The Daily Pennsylvanian is a student-run nonprofit.

Please support us by disabling your ad blocker on our site.


The House Committee on Ways and Means met to discuss the implications of free speech on campus and whether this would endanger nonprofit status for universities. // Courtesy of Elliott P./Creative Commons

On Tuesday, the House Committee on Ways and Means met to discuss free speech on college campuses.

The Congress Oversight Subcommittee is confronting the question of whether tax-exempt universities endanger their nonprofit status by allowing political activities on campus. Georgetown law student Alexander Atkins testified that he was repeatedly prevented from using school space and resources to support a Bernie Sanders campus group.

The Philadelphia-based Foundation for Individual Rights in Education’s Director of Litigation Catherine Sevcenko also testified. The organization, which was co-founded by Penn professor Alan Kors, has assisted in Atkins’ recent case in Georgetown.

Some congressional members worried that the question was not an issue for the Ways and Means Committee. “We have plenty of work to do, and this not it,” said Rep. John Lewis (D-Ga.).

According to FIRE’s Spotlight rating, Penn “nominally protect[s] free speech,” based on the organization’s analysis of university sexual harassment, open expression, student conduct, facilities use and electronic resource policies.

“It’s an issue that political groups experience on campus,” Penn Democrats President Max Levy said. He added that the Student Activities Council does not fund political events, and that funding typically comes from Penn Political Coalition’s separately-supported Synergy Committee.

He added that political groups can encounter difficulties when campaigning politicians are invited to speak. When booking large-scale rooms in the Wharton School, for instance, speakers have to be approved by the University.

Penn for Kasich founder Joe Kiernan said that political debate is necessary to the university student experience. While Penn for Kasich has yet to see any limitation of free expression on campus, Kiernan adds that a campus group support a more radical candidate like Donald Trump might have a “more trying” experience.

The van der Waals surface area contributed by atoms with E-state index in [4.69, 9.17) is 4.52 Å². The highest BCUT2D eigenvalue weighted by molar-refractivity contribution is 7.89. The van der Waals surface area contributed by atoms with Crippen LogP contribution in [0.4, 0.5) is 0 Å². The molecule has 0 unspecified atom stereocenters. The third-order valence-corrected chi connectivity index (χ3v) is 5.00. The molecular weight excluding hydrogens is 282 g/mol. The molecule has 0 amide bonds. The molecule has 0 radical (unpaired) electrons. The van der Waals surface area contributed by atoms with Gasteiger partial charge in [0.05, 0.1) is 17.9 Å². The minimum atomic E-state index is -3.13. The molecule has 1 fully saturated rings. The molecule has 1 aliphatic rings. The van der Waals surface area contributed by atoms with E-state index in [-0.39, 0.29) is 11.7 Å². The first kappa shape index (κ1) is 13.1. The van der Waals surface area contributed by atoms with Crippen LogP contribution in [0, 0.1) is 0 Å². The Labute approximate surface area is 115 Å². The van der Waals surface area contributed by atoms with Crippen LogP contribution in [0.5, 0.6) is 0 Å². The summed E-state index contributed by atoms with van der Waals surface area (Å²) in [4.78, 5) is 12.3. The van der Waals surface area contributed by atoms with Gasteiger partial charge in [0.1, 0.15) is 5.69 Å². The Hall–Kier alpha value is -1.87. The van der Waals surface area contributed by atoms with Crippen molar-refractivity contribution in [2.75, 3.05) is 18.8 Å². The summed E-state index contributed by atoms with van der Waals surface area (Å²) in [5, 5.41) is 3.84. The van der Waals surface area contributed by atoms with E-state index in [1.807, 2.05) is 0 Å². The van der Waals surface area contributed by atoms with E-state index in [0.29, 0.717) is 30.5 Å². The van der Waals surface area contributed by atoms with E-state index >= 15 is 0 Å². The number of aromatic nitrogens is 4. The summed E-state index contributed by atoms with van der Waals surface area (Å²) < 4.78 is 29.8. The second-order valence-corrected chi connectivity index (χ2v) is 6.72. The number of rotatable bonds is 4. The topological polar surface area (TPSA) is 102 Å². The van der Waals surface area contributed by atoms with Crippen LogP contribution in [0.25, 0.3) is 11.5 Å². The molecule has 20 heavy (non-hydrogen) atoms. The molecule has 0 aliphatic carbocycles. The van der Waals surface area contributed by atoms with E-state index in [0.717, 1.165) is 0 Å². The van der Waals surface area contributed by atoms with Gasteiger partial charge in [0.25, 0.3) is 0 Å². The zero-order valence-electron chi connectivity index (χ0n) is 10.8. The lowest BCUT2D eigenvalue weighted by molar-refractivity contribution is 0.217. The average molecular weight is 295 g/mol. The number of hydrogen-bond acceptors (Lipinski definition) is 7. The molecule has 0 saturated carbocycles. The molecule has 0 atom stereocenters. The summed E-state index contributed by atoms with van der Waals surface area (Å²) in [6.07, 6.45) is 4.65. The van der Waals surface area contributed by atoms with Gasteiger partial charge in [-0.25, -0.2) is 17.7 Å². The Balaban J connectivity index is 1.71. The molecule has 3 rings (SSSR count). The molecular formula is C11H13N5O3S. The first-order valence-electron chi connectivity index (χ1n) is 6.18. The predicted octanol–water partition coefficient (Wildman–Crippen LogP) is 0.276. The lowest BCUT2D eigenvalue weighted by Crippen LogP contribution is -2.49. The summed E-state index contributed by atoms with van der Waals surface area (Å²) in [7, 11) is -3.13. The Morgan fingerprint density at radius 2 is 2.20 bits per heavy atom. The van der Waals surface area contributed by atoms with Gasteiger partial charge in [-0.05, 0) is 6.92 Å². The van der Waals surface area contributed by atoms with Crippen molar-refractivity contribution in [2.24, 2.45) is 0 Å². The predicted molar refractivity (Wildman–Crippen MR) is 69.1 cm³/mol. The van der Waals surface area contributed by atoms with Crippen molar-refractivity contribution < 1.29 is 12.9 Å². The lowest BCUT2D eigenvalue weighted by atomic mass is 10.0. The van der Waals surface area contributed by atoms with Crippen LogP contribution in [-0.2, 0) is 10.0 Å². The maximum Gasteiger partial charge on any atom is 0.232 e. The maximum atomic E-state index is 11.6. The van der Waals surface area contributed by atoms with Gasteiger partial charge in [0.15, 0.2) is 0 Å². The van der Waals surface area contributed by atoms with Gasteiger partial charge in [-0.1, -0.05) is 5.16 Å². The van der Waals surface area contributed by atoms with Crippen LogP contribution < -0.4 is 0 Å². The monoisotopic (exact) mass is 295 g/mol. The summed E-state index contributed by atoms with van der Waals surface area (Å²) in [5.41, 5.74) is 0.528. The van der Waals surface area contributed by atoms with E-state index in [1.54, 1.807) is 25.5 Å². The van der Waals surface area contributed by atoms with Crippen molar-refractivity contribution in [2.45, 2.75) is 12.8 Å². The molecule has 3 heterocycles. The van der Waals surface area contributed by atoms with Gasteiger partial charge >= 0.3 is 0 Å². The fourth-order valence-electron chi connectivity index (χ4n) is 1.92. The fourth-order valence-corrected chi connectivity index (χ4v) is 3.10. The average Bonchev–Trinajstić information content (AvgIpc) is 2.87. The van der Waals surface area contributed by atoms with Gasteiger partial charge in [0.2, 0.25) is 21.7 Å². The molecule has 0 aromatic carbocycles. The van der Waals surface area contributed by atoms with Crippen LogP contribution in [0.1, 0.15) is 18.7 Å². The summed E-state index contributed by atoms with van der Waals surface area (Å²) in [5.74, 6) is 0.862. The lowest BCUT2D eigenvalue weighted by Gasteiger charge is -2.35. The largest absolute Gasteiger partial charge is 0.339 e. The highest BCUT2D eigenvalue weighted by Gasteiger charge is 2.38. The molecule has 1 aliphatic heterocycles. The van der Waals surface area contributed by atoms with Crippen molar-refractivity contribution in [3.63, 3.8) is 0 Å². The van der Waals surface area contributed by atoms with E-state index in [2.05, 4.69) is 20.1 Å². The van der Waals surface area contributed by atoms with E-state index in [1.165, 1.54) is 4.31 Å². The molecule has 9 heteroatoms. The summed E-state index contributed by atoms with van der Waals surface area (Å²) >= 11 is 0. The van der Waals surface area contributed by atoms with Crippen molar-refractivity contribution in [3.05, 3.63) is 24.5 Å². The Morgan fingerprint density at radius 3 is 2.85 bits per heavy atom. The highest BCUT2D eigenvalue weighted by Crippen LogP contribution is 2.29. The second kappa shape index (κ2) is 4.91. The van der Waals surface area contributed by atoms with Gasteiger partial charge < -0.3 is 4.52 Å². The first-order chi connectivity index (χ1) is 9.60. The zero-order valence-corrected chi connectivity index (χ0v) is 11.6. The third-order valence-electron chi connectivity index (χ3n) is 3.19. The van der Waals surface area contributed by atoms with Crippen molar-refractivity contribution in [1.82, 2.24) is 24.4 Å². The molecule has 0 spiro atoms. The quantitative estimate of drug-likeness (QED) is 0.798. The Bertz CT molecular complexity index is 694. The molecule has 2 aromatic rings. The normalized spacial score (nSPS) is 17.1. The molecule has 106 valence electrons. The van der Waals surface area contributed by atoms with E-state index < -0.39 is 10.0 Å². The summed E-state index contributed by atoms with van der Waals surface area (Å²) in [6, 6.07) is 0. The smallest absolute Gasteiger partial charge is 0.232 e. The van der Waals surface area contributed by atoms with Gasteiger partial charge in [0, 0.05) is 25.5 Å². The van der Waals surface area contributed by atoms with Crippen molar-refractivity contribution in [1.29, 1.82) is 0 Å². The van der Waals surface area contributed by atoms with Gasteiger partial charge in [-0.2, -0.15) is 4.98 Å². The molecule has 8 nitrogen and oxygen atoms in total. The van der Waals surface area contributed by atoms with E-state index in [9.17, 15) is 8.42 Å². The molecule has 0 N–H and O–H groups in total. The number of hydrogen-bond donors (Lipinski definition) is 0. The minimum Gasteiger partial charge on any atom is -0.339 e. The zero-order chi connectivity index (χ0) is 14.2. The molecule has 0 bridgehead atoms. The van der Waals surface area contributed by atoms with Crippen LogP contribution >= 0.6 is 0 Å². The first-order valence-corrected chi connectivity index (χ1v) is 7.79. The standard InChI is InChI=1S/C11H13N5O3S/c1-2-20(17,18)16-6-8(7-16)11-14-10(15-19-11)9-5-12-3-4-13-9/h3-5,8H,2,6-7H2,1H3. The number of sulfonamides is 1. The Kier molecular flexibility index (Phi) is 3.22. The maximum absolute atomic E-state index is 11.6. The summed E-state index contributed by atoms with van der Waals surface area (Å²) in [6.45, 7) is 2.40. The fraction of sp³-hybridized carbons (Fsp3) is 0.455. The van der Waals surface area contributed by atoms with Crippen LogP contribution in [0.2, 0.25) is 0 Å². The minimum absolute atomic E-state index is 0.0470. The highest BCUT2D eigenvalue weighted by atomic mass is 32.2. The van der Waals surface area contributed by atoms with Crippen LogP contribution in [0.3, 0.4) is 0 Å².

In her testimony, Sevcenko argued that challenges to student free speech rights is a national problem, and referenced cases of university political censorship at Catherine University and American University.

Sevcenko also said that the First Amendment applies differently to public and private universities. While state universities are government entities that are subject to free speech protections, private universities — depending on how they self-market — can also deal with questions of free association and breach of contract.

“It’s deeply ironic that the the university in an attempt to preserve their 501(c)(3) status are in fact censoring people, censoring students ... This is not a minor problem.” According to Sevcenko, 50 percent of the colleges and universities that FIRE analyzed had “openly unconstitutional speech codes.”

“As long as the IRS guidance is ambiguous, censorship will win out every time,” Sevcenko said. “Were the IRS to clarify that viewpoint neutral allocation of resources for political speech does not endanger an institution’s tax-exempt status, it would be a huge step forward.”

Princeton’s Open Campus Coalition co-founder Josh Zuckerman also spoke regarding recent attempts to require faculty cultural competency training and mandatory classes on what he called “so-called marginalized people” and affinity-housing. He said these programs create “university-sanctioned orthodoxies.”

Comments powered by Disqus

Please note All comments are eligible for publication in The Daily Pennsylvanian.